John Cleese: Basil in Faulty Towers  

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5/20/2006 7:40 pm
John Cleese: Basil in Faulty Towers

Basil pathetic, says appeaser Cleese

May 16, 2006

LONDON: John Cleese has finally appeased the Germans, more than 30 years after his goose-stepping performance in Fawlty Towers.

Unlike his alter ego Basil Fawlty, the actor is a keen Germanophile and is playing a prominent role in three projects to encourage a World Cup free from xenophobia and bigotry.

These include sponsoring a children's essay-writing competition called But Don't Mention the War, contributing a matching World Cup anthem and starring in a comedy football film for German television.

The song tackles more delicate territory than England's official World Cup ditty, World at Your Feet, by Embrace.

It calls on football fans to concentrate on the game and abandon outdated prejudices, even if the Germans "bombed our chip shop 60 years ago".

The essay-writing contest has been organised by the German embassy in London, and offers prizes for the best 3000-word essays about modern Germany written by British students.

Cleese, 66, has also joined a host of famous names from the fields of politics, sport and the arts in The Art of Football, a lighthearted documentary for German viewers.

Appearing alongside a German comic, he performs sketches inspired by the "humour, history and general strangeness of the world's most popular game".

Rock singer Bono, Brazilian soccer star Ronaldo, former German player Franz Beckenbauer, former South African president Nelson Mandela and German author Gunter Grass also contribute to the film, endorsed by soccer's ruling body, FIFA.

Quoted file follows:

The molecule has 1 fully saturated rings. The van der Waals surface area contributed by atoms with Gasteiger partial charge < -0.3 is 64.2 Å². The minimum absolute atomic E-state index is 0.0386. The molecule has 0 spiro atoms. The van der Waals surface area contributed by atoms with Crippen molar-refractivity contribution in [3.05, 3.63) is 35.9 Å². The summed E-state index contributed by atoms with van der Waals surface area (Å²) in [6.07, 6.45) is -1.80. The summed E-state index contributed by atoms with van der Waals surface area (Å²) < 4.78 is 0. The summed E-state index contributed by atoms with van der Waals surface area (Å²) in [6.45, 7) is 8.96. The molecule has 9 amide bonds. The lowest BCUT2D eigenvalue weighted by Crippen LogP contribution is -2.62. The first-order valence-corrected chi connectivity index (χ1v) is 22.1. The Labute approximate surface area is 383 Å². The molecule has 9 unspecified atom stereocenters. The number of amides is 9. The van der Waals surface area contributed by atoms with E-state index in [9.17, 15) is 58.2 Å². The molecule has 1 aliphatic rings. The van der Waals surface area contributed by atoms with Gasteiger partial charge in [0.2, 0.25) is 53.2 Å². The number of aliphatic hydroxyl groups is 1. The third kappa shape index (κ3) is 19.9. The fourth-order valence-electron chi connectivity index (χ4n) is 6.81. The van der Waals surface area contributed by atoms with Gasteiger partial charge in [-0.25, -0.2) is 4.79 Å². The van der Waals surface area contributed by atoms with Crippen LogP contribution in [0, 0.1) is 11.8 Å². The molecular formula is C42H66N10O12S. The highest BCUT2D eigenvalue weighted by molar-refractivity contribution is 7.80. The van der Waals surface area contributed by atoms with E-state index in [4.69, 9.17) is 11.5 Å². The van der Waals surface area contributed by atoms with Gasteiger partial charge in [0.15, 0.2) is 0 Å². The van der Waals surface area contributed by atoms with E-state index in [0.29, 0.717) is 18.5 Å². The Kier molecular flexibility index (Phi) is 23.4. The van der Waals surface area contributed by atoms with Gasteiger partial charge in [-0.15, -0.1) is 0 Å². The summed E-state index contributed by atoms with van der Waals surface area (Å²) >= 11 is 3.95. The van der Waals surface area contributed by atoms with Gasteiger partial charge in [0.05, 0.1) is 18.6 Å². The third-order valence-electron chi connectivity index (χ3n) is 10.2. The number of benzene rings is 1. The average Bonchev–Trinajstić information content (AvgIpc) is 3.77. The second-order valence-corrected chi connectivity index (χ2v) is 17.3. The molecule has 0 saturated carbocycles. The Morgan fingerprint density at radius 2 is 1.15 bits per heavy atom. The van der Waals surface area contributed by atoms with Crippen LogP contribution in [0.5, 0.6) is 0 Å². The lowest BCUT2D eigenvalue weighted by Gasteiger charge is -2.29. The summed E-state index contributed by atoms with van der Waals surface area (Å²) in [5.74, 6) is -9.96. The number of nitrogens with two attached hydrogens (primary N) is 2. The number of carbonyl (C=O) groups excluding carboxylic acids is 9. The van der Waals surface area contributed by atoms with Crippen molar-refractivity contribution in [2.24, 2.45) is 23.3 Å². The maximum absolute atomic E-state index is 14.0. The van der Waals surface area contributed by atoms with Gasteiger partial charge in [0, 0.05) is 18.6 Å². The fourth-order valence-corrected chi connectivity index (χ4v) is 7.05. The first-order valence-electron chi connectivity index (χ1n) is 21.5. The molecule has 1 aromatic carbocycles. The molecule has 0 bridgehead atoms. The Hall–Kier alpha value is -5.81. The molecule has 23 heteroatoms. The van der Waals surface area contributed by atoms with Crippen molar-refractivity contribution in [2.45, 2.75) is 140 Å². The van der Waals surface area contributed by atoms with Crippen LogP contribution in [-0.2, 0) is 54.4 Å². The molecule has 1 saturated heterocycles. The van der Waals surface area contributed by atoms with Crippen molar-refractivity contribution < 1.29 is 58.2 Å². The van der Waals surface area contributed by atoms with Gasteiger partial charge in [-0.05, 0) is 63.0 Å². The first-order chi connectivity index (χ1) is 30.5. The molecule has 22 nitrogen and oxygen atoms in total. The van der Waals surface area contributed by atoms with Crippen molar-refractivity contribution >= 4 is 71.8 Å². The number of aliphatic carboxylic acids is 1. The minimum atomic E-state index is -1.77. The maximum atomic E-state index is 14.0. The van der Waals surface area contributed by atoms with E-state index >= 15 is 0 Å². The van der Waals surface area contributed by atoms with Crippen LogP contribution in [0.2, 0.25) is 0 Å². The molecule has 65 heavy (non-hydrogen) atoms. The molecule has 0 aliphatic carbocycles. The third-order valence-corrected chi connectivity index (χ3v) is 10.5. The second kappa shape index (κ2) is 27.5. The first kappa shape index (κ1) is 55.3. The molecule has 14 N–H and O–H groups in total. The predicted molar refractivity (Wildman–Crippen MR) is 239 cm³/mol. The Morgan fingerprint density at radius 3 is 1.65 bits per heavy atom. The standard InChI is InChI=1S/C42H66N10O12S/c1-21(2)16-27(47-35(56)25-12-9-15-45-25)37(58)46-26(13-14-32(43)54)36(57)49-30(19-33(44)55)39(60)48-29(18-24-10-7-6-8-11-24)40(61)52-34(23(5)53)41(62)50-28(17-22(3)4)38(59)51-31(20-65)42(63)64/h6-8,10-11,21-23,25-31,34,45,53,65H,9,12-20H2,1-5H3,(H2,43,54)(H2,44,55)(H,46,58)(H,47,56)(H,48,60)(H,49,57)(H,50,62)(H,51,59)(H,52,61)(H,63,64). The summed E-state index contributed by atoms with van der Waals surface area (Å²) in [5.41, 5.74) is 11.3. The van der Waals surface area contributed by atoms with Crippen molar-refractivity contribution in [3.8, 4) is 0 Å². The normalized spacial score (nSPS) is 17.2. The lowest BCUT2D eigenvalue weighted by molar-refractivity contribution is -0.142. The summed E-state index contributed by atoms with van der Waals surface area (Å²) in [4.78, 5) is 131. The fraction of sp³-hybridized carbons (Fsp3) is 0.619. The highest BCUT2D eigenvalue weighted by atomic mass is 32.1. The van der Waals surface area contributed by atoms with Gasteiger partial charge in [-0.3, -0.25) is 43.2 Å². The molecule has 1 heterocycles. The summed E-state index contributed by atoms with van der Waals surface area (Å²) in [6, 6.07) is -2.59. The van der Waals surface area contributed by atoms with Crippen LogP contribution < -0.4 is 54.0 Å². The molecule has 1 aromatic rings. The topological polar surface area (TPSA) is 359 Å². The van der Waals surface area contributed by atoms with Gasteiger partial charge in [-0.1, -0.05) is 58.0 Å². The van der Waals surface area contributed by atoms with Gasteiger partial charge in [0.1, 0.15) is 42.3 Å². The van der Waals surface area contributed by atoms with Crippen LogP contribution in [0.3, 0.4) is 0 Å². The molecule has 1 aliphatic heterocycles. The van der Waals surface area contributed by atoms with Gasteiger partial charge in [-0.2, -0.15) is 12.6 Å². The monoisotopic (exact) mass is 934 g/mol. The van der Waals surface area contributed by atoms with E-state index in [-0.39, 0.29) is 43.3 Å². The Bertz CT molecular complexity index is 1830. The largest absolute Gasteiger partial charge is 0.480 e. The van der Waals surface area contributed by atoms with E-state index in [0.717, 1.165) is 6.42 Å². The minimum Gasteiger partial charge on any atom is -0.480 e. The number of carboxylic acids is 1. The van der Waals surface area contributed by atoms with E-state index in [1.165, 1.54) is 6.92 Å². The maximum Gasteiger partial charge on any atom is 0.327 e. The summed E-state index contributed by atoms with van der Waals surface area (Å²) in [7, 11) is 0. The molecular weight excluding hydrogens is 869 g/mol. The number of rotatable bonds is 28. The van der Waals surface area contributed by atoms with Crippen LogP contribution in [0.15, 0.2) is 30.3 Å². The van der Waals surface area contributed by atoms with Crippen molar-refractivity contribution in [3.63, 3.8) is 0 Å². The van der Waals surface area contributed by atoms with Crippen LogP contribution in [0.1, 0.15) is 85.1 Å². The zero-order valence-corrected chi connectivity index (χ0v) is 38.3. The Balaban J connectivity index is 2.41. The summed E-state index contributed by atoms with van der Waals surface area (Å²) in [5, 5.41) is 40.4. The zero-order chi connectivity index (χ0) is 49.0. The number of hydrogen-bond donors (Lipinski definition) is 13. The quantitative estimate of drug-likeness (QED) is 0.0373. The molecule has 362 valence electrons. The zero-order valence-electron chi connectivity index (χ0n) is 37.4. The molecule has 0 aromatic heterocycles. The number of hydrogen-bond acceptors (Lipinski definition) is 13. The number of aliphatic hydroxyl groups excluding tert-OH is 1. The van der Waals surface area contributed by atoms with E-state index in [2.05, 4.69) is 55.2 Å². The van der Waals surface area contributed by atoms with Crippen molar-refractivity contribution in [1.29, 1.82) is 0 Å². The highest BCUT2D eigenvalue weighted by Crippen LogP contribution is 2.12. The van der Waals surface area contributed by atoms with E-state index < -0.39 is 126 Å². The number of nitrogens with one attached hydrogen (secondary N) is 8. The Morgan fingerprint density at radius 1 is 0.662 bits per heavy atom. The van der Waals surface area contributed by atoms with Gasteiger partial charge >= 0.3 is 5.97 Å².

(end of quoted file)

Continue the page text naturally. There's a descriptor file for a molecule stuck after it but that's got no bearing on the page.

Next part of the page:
Cleese said: "I'm delighted to help with trying to break down the ridiculous anti-German prejudices of the tabloids and clowns like Basil Fawlty, who are pathetically stuck in a world view that's more than half a century out of date."

Cleese has spoken in the past of his fondness for German writers such as Hermann Hesse and Thomas Mann. "I think the German contribution to literature and philosophy is extraordinary, and to music and science is enormous," he said.

Cleese has always maintained that the notorious sixth episode of Fawlty Towers, which saw Basil goose-stepping round the dining room, ridiculed a certain type of Briton's refusal to forget World War II, not the German characters themselves.

Germany's football-loving ambassador to Britain, Wolfgang Ischinger, has joined the mood of reconciliation. He said the World Cup would present a new image of fun-loving Germans and "show that the cliches and stereotypes of the old days are no longer relevant".

The war may be off-limits, but German TV does not forget other losses. Paired with Cleese's film is The Third Goal, ZDF network's hi-tech look at the disputed third goal against West Germany that helped England win its only World Cup, in 1966. German teams have won twice since then.,00




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